While the Political committee had done a great job in the off-year election, their negative messages were beginning to backfire. Since they had been telling the public for years that the capitol was a problem and the President’s party had to go, people naturally began to hate the workings of the capitol politicians, including many of their special congressmen.
Worse yet, the few they felt they could support for President were well behind in the polls and dropping out one by one. A rogue candidate, not of the regular party, was leading in the caucuses and primaries by using the very negative rhetoric the King Brothers had been trying to perfect.
Over the past years, as the economy improved, the King Brothers dispatched their favorite politicians and “news reporters” to claim that things were still bad. When gas prices went down, they blamed the President for lack of oil exploration. When the stock market improved, they claimed the business climate was bad. There was no positive story that they could not spin in a negative fashion. As the country got better, they convinced people through campaigns and political “reporting” that things were worse than ever.
Now an outsider was taking over the party, contrary to their original scheme. It did not seem the King Brothers and their billionaire friends could buy him off. They also could not find a candidate strong enough to overtake the front-runner. This meant the good old boys at the meeting could not be convinced to get behind just one candidate. They had a LOT of money to spend on the campaign, just where should they spend it? No candidate delighted a majority of the committee.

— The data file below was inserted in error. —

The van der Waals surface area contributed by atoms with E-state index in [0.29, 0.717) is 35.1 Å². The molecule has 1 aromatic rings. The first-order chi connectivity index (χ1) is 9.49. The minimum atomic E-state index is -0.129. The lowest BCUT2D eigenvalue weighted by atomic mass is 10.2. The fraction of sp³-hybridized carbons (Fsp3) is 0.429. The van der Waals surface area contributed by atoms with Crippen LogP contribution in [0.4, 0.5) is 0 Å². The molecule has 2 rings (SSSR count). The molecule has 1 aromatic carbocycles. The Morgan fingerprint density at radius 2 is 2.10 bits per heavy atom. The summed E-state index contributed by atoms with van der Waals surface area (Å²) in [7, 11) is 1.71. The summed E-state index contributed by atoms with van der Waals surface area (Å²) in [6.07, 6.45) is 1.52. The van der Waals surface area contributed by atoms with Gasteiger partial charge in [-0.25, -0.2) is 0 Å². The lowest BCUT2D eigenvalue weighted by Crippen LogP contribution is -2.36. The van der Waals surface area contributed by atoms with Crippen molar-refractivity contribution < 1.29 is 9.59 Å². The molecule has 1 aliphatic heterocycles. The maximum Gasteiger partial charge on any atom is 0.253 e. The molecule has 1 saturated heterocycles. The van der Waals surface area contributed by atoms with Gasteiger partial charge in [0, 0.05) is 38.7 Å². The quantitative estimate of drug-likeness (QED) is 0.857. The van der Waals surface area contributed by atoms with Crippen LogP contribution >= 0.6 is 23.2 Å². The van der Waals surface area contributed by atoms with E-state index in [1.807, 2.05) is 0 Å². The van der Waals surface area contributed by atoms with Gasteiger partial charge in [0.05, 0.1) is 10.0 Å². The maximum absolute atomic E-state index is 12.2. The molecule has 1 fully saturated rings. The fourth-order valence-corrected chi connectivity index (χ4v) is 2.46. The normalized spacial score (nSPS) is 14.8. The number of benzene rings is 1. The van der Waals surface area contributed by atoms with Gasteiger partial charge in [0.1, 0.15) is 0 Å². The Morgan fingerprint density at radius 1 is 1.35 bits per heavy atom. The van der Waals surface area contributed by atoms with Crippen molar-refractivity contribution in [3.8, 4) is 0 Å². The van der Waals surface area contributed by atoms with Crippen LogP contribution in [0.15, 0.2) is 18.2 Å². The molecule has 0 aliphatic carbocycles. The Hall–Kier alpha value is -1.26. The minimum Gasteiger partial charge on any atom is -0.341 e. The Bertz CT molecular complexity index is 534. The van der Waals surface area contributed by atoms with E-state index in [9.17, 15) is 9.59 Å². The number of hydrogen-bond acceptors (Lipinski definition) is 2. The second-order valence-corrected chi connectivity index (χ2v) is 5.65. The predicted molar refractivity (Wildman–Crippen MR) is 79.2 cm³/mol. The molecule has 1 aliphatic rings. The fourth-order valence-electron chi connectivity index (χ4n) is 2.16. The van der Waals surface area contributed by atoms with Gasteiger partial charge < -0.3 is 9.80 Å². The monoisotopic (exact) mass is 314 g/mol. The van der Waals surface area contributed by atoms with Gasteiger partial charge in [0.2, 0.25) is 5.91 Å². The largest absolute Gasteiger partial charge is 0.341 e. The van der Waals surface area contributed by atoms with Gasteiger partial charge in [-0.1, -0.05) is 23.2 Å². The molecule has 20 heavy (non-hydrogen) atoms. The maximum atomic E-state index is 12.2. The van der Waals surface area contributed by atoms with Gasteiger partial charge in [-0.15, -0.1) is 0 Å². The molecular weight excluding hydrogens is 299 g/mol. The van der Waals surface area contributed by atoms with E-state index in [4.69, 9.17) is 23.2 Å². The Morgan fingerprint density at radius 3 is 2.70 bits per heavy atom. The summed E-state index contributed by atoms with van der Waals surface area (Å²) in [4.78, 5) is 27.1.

Rather than invite everyone back to a penthouse party as originally planned, the King Brothers said good night and headed to their suite at the elegant Wilford Washington Hotel. Others headed to their rooms or left for other accommodations in the nation’s capitol. They were all in the top one per cent and could stay at the finest places.
Cal Rhodes, architect of the Congressional strategy just two years earlier, was pacing the penthouse floor when the King Brothers arrived. The brothers could tell by his demeanor that Cal was not pleased. They had seen this look after debates and primaries, so they knew things were not well.